When it comes to money, the little things really do matter — the really, really little things. That’s what Australian authorities are learning this week in a case that involves an expensive typo on 46 million of the country’s new $50 notes. And it’s a lesson that even some players in digital payments will no doubt keep learning over time (more about that in a bit).
The culprit in Australia?
A misspelling that reportedly rendered “responsibility” as “responsibilty” in the micro text next to the portrait of Edith Cowan, the country’s first female parliament member. (In case you didn’t notice — not all of have eagle eyes — there should be a “i” between the “l” and “t”.) The misspelling comes from micro text from Cowan’s first speech in parliament: “It is a great responsibilty [sic] to be the only woman here, and I want to emphasise the necessity which exists for other women being here,” it says. (Yes, “emphasise” is spelled correctly, at least according to the rules of U.K.-style English.)
The total value of that currency already in circulation reportedly stands at about $1.6 billion. The notes with the typo will remain legal tender, and authorities plan to fix the mistakes — “responsibility” was misspelled more than once — in the next print run.
Australia introduced the new $50 note last year, and reportedly printed the currency “with a host of new technologies designed to improve accessibility and prevent counterfeiting,” according to The Guardian. As well, that report continued, “Australia was the first country to use polymer banknotes, which were invented by the CSIRO and introduced in 1988. Compared with paper notes, polymer has increased durability and security and makes it easier to include features to help those who are vision-impaired.”
Even with all that technology and innovation, that typo reportedly escaped notice for a good six months. The typo apparently came to the attention of authorities — and the public — when “Australia’s Triple M radio magnified the relevant part of the note and highlighted the spelling mistake. Their Instagram post quickly went viral, according to a report from CBS.
Given the sheer volume of the currency with the typos that is already in circulation, it seems unlikely that those $50 notes will become collectors’ items anytime soon. (Check back with us in a 100 years.) But other currency mistakes and typos have certainly become products unto themselves. Some of those mistakes are more errors of printing than typos, but those mistakes run a wide range, as PaperMoneyGuide.com has shown. It has listed such U.S. currency errors as blank sides of banknotes, different denominations on each side of a particular note (those mistakes are pretty rare, meaning the currency in question is quite valuable), and mismatched serial numbers.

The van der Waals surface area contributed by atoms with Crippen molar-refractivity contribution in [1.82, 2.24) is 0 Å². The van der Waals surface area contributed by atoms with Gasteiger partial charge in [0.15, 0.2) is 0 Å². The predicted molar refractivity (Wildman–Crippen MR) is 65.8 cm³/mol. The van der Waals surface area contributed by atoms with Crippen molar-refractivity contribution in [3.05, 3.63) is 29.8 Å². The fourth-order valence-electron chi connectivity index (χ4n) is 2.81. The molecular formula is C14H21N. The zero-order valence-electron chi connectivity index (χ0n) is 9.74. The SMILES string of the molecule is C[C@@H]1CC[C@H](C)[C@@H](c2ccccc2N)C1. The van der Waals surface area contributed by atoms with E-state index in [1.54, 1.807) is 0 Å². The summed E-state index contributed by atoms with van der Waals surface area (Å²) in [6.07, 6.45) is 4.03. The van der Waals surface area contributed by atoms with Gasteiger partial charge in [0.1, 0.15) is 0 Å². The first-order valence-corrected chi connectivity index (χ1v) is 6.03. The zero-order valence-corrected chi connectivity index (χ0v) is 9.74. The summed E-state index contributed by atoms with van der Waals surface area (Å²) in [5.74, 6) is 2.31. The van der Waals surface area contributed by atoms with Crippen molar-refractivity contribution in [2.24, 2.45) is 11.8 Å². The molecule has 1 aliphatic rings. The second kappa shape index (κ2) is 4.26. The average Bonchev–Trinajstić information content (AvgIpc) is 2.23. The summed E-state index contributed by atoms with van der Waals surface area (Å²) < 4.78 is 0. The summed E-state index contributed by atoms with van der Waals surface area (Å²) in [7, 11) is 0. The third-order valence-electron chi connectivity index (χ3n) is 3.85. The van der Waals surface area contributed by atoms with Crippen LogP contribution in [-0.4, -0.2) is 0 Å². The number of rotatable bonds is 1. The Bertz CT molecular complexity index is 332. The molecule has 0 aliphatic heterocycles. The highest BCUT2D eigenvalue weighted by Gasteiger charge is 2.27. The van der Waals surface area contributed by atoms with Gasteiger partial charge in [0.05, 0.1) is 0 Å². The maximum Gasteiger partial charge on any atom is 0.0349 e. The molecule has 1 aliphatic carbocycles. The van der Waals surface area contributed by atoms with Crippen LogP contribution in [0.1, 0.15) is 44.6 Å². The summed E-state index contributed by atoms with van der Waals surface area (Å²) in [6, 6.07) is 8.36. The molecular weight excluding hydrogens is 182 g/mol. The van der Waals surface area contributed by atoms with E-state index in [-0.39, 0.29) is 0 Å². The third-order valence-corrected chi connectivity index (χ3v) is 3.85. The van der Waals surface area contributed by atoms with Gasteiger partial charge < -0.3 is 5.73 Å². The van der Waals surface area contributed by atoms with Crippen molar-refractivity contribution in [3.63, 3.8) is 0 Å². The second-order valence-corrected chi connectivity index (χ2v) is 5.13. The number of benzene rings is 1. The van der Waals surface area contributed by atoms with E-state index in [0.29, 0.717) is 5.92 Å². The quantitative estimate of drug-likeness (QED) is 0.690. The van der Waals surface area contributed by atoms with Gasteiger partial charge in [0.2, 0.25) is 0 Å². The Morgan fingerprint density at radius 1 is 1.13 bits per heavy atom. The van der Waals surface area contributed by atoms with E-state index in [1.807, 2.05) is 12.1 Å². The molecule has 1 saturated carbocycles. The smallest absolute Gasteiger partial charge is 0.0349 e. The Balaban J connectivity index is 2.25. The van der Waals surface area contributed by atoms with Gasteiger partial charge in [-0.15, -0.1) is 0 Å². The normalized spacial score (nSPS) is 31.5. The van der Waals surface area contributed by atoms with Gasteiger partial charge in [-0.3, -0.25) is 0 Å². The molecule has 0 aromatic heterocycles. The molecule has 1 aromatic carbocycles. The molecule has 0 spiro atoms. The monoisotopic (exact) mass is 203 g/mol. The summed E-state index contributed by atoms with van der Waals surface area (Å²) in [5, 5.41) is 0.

It’s not only currency, either. Other typos involving money can be expensive as well as supremely embarrassing.
Take just one example, this one from 2013, that involves the Metropolitan Transit Authority in New York City. The agency, according to a report, printed “about 80,000 new subway maps that March to inform riders that the minimum balance on pay-per-ride cards had been increased from $4.50 to $5.00. Unfortunately, someone forgot to type that. All $250,000 worth of maps stated the new pay-per-ride price was … still $4.50. [The] MTA scrambled to retrieve as many of the faulty maps as possible, and was forced to reprint the entire run.”
We here at PYMNTS don’t mourn the ongoing decline of cash — if anything, we try to figure out and document why and how it endures, including via such comprehensive research as the latest How We Will Pay report. That said, it’s not too much to say that this Australian typo incident gives fresh fuel to opponents of cash, those consumers and business people who want to go pretty much all-in with digital payments and commerce.
That’s a fair and reasonable stance, but let’s not pretend that digital payments are immune from their own risks of typos — in this case, mistakes in software code. Sure, those mistakes are usually much easier fixed than anything involving the printing of currency, but it’s not too difficult to find cases that stand as reminders of the need for care when it comes to the construction and use of digital payments systems.
Those examples are easiest to find in the world of cryptocurrency. In late 2017, a report described how a mistake in software code — to be fair, not everyone who has studied this case thinks it was a mistake — ended up freezing as much as $280 million worth of Ethereum digital currency. The lesson from that instance is pretty simple, according to Engadget: “The incident highlights a simple problem: digital wallets and cryptocurrency in general are only as reliable as the code that guides them. The software needs to be airtight if you’re going to tie your livelihood to non-traditional income.”
If there any lesson from all this, maybe it’s one many students learned from their often annoying English teachers in grade school — use a dictionary, and use it often, even if you have spell check, and even if you think you know how to spell a word. Another lesson might be to pay better attention to the details. No, this particular typo in Australia won’t bring down the country’s economy, and will make for a few good laughs for a bit of time. But it also shows how much goes into the creation of money.